Will any company ever be able to compete effectively against Google in the search market? Microsoft is trying, and spending a lot of money in doing so.
But Steve Ballmer might want to have a chat with IAC's Barry Diller. That's because Diller, who spent close to $2bn buying Ask.com in the belief that it might one day compete with Google, has come to the conclusion that Google just can't be beat in search.
Yesterday, he effectively pulled the plug on Ask.com as a traditional 'search engine'. According to Diller, "We've realized in the last few years you can’t compete head on with Google."
Doug Leeds, Ask.com's president, elaborated in his comments on the announcement:
[Google has] become this huge juggernaut of a company that we really thought we could compete against by innovating. We did a great job of holding our market share but it wasn’t enough to grow the way IAC had hoped we would grow when it bought us.
Going forward, IAC will outsource a greater portion of search to a partner whose identity is confidential and refocus its own efforts on Q&A. It may have a decent niche opportunity there, as Search Engine Land's Danny Sullivan notes.
But the implications of Ask.com's departure from the 'search engine' market are significant, even if its market share wasn't. Those implications are particularly important to Microsoft, which has focused much of its Google strategy on finding a way to compete with Google in the search market. That's because Microsoft's strategy in search is essentially the same as IAC's was: innovate, and if you innovate well enough, they will come. Sure, Microsoft is much bigger than IAC, and has arguably done a lot of things right with Bing, but will that really matter?
Microsoft's Ballmer should be concerned about the likely answer to that. More than a few of IAC's post-acquisition Ask.com 'upgrades' bear some similarity to some of the upgrades Microsoft has been rolling out on Bing. Even when those upgrades (or 'innovations') are well-received, it's relatively easy for Google to copy what it likes. Case in point: Google's new Instant Preview is little more than Google's version of something Ask.com has been offering for a while now. Pragmatically, Google is so dominant that it has the luxury of piggybacking on the R&D investments other search engines make.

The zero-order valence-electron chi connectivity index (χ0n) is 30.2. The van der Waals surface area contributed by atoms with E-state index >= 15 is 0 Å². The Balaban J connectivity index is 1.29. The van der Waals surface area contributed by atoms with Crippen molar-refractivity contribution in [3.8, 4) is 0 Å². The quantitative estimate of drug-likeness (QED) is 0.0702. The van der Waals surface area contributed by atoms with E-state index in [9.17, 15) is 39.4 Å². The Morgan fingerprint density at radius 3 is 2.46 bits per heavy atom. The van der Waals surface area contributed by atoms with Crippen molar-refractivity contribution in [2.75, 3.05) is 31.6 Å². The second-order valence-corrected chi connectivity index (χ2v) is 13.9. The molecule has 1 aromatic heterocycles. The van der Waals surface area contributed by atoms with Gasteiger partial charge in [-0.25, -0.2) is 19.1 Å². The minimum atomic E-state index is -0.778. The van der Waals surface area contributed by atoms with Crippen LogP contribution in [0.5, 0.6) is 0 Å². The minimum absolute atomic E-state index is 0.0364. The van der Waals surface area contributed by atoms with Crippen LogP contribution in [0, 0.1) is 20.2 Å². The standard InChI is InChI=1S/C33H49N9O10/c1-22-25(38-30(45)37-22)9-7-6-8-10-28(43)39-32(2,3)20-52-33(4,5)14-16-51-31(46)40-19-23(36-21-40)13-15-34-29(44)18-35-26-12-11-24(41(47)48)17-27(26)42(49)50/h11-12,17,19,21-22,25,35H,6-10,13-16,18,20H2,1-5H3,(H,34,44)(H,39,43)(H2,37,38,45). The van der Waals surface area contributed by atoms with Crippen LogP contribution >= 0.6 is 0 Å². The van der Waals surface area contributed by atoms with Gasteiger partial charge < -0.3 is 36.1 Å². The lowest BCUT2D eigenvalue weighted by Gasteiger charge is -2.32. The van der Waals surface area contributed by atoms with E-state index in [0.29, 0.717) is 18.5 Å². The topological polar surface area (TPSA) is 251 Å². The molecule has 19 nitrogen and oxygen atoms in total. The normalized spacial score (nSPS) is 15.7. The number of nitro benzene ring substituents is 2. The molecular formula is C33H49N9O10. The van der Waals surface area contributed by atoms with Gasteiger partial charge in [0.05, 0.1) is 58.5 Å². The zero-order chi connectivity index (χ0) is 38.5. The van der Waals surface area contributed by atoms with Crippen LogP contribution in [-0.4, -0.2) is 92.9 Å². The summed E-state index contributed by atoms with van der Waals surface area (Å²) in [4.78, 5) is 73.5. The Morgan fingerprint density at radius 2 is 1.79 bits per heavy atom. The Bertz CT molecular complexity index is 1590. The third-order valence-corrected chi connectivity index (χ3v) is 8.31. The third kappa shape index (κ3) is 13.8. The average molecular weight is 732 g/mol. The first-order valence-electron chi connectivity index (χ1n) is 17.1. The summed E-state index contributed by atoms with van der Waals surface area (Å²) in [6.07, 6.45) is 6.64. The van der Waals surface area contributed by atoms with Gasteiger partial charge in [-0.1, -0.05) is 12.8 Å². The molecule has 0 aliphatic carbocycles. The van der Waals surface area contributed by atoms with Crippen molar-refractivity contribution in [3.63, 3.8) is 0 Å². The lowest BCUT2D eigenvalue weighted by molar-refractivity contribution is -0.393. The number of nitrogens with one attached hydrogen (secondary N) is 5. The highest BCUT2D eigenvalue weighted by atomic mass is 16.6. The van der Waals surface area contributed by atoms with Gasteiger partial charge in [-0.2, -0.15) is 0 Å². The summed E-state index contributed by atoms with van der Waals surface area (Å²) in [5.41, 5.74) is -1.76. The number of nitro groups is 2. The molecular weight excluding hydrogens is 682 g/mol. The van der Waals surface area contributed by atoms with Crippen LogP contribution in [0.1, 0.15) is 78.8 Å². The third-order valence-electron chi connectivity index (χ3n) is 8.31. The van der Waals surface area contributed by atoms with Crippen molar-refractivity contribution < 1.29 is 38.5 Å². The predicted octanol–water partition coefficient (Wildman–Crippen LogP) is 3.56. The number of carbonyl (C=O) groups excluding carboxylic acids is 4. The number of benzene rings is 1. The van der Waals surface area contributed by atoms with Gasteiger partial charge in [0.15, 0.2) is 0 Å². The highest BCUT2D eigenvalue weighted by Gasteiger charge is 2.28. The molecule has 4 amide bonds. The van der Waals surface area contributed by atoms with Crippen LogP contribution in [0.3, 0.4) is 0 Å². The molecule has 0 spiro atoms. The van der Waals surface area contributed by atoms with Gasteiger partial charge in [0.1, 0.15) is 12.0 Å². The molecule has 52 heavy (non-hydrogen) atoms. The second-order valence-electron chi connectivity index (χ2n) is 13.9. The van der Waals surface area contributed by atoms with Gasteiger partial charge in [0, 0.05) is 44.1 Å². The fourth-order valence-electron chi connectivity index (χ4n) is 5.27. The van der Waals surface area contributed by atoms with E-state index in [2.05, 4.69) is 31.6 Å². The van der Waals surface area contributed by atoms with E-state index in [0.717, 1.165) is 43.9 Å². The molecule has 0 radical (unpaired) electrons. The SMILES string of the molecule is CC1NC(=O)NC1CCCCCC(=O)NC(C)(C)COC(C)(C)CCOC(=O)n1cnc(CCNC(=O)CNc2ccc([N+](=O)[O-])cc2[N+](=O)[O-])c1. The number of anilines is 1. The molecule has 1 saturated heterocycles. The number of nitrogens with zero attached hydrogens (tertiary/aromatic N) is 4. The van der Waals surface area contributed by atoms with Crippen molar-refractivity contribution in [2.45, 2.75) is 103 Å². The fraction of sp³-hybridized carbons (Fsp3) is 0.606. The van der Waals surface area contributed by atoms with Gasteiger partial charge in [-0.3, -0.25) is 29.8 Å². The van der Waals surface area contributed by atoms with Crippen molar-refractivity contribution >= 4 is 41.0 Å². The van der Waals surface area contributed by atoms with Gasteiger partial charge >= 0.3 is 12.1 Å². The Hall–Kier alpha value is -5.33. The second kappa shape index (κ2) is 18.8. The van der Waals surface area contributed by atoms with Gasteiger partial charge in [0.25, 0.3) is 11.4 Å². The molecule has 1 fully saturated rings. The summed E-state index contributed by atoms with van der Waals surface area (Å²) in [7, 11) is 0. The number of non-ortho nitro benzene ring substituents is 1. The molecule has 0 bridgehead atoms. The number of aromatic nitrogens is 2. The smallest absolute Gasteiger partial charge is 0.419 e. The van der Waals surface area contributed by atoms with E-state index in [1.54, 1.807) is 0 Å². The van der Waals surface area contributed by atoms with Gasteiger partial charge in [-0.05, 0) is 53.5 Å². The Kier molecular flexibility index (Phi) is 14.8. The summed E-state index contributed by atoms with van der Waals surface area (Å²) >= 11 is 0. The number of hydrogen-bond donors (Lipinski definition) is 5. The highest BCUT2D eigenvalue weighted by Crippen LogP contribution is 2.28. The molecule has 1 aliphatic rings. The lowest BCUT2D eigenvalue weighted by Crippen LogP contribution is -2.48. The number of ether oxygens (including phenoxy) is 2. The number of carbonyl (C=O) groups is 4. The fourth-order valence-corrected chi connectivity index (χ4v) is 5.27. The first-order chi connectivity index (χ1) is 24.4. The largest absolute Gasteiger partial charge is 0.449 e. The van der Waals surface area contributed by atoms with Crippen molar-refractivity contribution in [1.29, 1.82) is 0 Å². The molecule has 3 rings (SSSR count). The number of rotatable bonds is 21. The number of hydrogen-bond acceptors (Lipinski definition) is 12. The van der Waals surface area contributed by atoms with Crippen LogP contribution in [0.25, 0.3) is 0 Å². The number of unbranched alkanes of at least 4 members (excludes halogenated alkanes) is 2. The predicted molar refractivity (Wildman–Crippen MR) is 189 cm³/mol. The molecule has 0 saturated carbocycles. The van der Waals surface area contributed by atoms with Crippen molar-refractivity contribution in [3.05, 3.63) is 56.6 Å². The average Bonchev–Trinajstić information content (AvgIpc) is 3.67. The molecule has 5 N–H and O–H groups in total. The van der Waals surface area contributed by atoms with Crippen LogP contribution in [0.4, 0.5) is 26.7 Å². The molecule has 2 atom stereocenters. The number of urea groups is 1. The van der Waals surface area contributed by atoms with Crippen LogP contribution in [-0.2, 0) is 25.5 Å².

Which highlights an inconvenient truth for Microsoft and other would-be search competitors: innovation and product are only two parts of the equation in competing effectively in this market. And they're not the largest. Google's brand, scale and market share give it advantages that will make the Mountain View behemoth tough to dethrone, let alone compete with in any meaningful way. That doesn't mean companies shouldn't try, but as Diller finally recognized, as lucrative as search is on paper, there are far better digital investments out there to be made.